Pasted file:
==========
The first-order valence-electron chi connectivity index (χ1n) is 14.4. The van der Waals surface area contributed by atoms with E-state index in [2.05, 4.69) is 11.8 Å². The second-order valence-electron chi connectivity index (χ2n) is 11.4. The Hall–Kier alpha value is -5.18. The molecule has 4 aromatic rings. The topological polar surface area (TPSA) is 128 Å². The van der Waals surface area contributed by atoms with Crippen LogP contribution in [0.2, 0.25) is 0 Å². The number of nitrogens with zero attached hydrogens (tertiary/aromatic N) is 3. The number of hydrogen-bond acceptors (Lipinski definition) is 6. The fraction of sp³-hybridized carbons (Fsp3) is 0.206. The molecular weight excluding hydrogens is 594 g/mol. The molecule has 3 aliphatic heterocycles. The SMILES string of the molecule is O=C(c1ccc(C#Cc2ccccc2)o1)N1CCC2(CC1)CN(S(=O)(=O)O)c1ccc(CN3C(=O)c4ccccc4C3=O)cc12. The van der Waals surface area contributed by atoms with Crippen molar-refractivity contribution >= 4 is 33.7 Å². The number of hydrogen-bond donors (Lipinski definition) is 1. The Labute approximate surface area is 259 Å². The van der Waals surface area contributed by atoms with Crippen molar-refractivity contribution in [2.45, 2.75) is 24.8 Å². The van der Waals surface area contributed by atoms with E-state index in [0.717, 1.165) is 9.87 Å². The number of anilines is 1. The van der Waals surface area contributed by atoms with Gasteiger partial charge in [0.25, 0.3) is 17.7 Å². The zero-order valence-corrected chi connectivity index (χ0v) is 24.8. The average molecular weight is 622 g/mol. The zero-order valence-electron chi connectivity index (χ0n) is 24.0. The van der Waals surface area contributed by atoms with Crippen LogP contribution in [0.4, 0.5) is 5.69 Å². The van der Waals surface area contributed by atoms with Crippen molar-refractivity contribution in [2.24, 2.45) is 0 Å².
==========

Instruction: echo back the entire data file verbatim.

The first-order valence-electron chi connectivity index (χ1n) is 14.4. The van der Waals surface area contributed by atoms with E-state index in [2.05, 4.69) is 11.8 Å². The second-order valence-electron chi connectivity index (χ2n) is 11.4. The Hall–Kier alpha value is -5.18. The molecule has 4 aromatic rings. The topological polar surface area (TPSA) is 128 Å². The van der Waals surface area contributed by atoms with Crippen LogP contribution in [0.2, 0.25) is 0 Å². The number of nitrogens with zero attached hydrogens (tertiary/aromatic N) is 3. The number of hydrogen-bond acceptors (Lipinski definition) is 6. The fraction of sp³-hybridized carbons (Fsp3) is 0.206. The molecular weight excluding hydrogens is 594 g/mol. The molecule has 3 aliphatic heterocycles. The SMILES string of the molecule is O=C(c1ccc(C#Cc2ccccc2)o1)N1CCC2(CC1)CN(S(=O)(=O)O)c1ccc(CN3C(=O)c4ccccc4C3=O)cc12. The van der Waals surface area contributed by atoms with Crippen molar-refractivity contribution >= 4 is 33.7 Å². The number of hydrogen-bond donors (Lipinski definition) is 1. The Labute approximate surface area is 259 Å². The van der Waals surface area contributed by atoms with Crippen molar-refractivity contribution in [2.45, 2.75) is 24.8 Å². The van der Waals surface area contributed by atoms with E-state index in [0.717, 1.165) is 9.87 Å². The number of anilines is 1. The van der Waals surface area contributed by atoms with Gasteiger partial charge in [0.25, 0.3) is 17.7 Å². The zero-order valence-corrected chi connectivity index (χ0v) is 24.8. The average molecular weight is 622 g/mol. The zero-order valence-electron chi connectivity index (χ0n) is 24.0. The van der Waals surface area contributed by atoms with Crippen LogP contribution in [0.4, 0.5) is 5.69 Å². The van der Waals surface area contributed by atoms with Crippen molar-refractivity contribution in [2.24, 2.45) is 0 Å².